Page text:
Even though these demographics are very different and each hotel guest values different experiences, as hotel designers, we can make strategic decisions in our design process to help improve the guests overall experience, no matter what their preferences are. A little goes a long way. An Apple TV with complementary popcorn, can make for a relaxing night in, when a guest is feeling tired or the weather is bad. These small touches can elevate the experience to a five-star quality stay. 

Are Millennials The New Traveler and Are They Shaping the Hospitality Industry?

Are Millennials The New Traveler and are they Shaping the Hospitality Industry?


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The millennial generation, aged 20-36 years old, who as they are getting older, graduating college, beginning their careers, and moving up in the workforce have already begun to have impacts on the economy. However, if trends keep moving the way they are currently, one thing is for sure, travel is of the upmost importance to the millennial generation. Many millennials are even quoted saying they placing saving money to travel over saving money to buy a car, or if they had more money they would spend it on travel. While still a relatively young generation, many are still single and without kids, so their desires and the way they travel is very different from past generations, and that is beginning to have an impact on the hospitality and design industry. 


Rise in Secondary Locations:

With the abundance of social media in their lives, and the ability to share all of their experiences and information with their friends. Millennials are always looking for new adventures that way, their social media image doesn’t become a cookie cutter replica of everyone else’s posts. The hospitality and travel industry are noticing the spike in travel preferences for secondary cities that have less normative tourist experiences. Hotels have been looking to secondary cities such as Washington DC, Rameswaram, and The Azores to give millennial travelers a unique travel destination that is more grounded in local culture than focused on tourist. Much of the rise of secondary cities also comes from companies like Airbnb, which gave millennials the opportunity to travel anywhere, and rent a room. The appeal that the secondary cities have for millennials comes from their desire to understand the culture, taste local cuisine, and even befriend a local or two, to really get immersed in the cities.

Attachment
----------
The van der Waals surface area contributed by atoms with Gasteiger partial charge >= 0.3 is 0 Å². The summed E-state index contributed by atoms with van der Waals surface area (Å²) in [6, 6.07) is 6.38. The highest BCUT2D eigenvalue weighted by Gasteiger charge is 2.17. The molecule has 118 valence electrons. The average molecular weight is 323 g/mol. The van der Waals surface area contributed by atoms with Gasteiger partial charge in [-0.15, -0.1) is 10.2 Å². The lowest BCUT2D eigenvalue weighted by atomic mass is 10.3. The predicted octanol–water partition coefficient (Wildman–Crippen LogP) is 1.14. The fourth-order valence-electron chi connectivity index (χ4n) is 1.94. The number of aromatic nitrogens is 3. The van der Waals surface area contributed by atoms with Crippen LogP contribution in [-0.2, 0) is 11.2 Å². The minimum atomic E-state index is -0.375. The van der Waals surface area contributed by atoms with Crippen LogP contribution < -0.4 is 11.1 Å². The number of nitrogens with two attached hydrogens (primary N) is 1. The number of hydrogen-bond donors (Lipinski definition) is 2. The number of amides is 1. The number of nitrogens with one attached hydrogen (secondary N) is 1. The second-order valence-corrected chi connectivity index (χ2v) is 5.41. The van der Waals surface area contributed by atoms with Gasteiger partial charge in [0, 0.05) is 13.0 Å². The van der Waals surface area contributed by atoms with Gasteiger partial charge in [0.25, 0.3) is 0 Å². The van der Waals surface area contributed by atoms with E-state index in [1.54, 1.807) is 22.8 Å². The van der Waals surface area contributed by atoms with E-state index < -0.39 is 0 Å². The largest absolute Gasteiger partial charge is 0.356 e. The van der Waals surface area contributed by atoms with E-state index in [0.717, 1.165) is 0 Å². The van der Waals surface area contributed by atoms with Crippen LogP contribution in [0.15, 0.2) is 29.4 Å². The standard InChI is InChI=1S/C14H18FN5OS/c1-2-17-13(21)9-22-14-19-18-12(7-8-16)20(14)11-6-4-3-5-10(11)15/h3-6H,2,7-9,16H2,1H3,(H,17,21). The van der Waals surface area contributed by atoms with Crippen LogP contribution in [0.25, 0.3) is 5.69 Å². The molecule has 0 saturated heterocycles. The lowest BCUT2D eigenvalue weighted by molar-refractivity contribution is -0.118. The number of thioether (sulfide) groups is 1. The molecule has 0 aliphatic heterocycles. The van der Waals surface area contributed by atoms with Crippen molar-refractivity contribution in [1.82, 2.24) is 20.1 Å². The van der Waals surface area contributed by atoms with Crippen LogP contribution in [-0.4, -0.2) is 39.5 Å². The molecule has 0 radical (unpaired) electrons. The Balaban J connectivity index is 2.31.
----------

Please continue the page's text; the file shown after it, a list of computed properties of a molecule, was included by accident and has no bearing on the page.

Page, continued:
Innovative Amenities:

Millennials want opportunities to explore the cultures best and while many of them have been turning to active lifestyles the hospitality and design industry has taken notice. In an effort to attract more millennial guests’ hotels have been partnering up with local chefs to alternative and cook in the hotel restaurant, some have gone even as far as to hold farmer’s markets in a way to let guests purchase local produce or other souvenirs. Some hotels have found that something as simple as offering vegan and local treats in the mini bar is what millennials are looking for and appreciate. While millennials love adventurous activities they often don’t travel with gear, so hotels have begun to rent hiking and mountain biking gear, while partnering with local tour guides to give millennials views and adventures that are individualistic based on skill and time of day.


When traveling millennials are looking to make a more personal connection with their destination. Rather than it just be white sheets and guided tours, the millennial traveler is looking to learn and experience the culture in a way that feels like they got their money’s worth and photos to prove it.


The Evolution of the Hotel Lobby


One of my favorite projects was working on The Roosevelt, Waldorf Astoria Hotel in New Orleans. I loved peeling back damp, dank lobby carpet to see the gorgeous floors that lay hidden underneath. One of my favorite things to do, as a hotel designer, is to learn about the history of the hotel and how it’s design changed over time as it’s function simultaneously shifted. One space that has seen a lot of change in the last century is the hotel lobby.

In the 15th century, aristocrats built extravagant houses in the city centers for other aristocrats to stay in. Then, hotels started to become more popular. Aided by industrialization, hotels became a place of travel for the wealthy elite. Hotel lobbies were elegant and extravagant but not much more than a means to an end--a large foyer decorated with lavish furniture and fixtures, just a space to pass through.



Today, lobbies serve a much more useful purpose. They are a place to relax, socialize, work, read or hold informal meetings. Hotel designers know that the lobby will keep a variety of groups and events, and they try to make the space versatile and multifunctional. We have changed the perspective that hotels are only a place to check in and out. The rise of competition and social nature of guests demand so much more.